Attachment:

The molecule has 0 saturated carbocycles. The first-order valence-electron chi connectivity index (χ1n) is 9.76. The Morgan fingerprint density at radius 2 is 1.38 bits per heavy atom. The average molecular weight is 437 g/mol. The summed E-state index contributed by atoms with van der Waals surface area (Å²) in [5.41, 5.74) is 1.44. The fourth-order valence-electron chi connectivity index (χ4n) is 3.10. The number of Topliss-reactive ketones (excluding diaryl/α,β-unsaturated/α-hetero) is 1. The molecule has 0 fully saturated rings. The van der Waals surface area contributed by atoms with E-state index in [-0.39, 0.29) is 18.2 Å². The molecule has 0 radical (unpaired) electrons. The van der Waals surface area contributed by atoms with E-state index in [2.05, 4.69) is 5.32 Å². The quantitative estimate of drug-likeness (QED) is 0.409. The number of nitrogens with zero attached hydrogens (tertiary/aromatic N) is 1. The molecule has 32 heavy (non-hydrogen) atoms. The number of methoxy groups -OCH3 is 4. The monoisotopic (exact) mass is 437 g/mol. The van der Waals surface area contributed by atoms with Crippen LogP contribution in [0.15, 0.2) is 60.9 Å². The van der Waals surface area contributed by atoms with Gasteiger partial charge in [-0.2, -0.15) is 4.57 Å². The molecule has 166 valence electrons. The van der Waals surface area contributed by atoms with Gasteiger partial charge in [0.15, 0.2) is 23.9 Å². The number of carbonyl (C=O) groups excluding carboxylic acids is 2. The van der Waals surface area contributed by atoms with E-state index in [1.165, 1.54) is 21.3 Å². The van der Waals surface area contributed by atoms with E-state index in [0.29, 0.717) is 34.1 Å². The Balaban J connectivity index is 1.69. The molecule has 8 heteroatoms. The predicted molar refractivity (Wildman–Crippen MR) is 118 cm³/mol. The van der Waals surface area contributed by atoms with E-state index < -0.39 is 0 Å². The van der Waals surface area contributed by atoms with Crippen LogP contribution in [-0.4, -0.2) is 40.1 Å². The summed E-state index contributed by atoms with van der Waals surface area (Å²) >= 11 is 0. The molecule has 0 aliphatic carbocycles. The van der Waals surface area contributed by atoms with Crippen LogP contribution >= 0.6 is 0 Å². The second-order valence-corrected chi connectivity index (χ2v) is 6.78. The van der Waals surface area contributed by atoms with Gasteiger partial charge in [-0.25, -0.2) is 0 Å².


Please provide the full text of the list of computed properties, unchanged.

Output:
The molecule has 0 saturated carbocycles. The first-order valence-electron chi connectivity index (χ1n) is 9.76. The Morgan fingerprint density at radius 2 is 1.38 bits per heavy atom. The average molecular weight is 437 g/mol. The summed E-state index contributed by atoms with van der Waals surface area (Å²) in [5.41, 5.74) is 1.44. The fourth-order valence-electron chi connectivity index (χ4n) is 3.10. The number of Topliss-reactive ketones (excluding diaryl/α,β-unsaturated/α-hetero) is 1. The molecule has 0 fully saturated rings. The van der Waals surface area contributed by atoms with E-state index in [-0.39, 0.29) is 18.2 Å². The molecule has 0 radical (unpaired) electrons. The van der Waals surface area contributed by atoms with E-state index in [2.05, 4.69) is 5.32 Å². The quantitative estimate of drug-likeness (QED) is 0.409. The number of nitrogens with zero attached hydrogens (tertiary/aromatic N) is 1. The molecule has 32 heavy (non-hydrogen) atoms. The number of methoxy groups -OCH3 is 4. The monoisotopic (exact) mass is 437 g/mol. The van der Waals surface area contributed by atoms with Crippen LogP contribution in [0.15, 0.2) is 60.9 Å². The van der Waals surface area contributed by atoms with Gasteiger partial charge in [-0.2, -0.15) is 4.57 Å². The molecule has 166 valence electrons. The van der Waals surface area contributed by atoms with Gasteiger partial charge in [0.15, 0.2) is 23.9 Å². The number of carbonyl (C=O) groups excluding carboxylic acids is 2. The van der Waals surface area contributed by atoms with E-state index in [1.165, 1.54) is 21.3 Å². The van der Waals surface area contributed by atoms with E-state index in [0.29, 0.717) is 34.1 Å². The Balaban J connectivity index is 1.69. The molecule has 8 heteroatoms. The predicted molar refractivity (Wildman–Crippen MR) is 118 cm³/mol. The van der Waals surface area contributed by atoms with E-state index < -0.39 is 0 Å². The van der Waals surface area contributed by atoms with Crippen LogP contribution in [-0.4, -0.2) is 40.1 Å². The summed E-state index contributed by atoms with van der Waals surface area (Å²) >= 11 is 0. The molecule has 0 aliphatic carbocycles. The van der Waals surface area contributed by atoms with Crippen LogP contribution >= 0.6 is 0 Å². The second-order valence-corrected chi connectivity index (χ2v) is 6.78. The van der Waals surface area contributed by atoms with Gasteiger partial charge in [-0.25, -0.2) is 0 Å².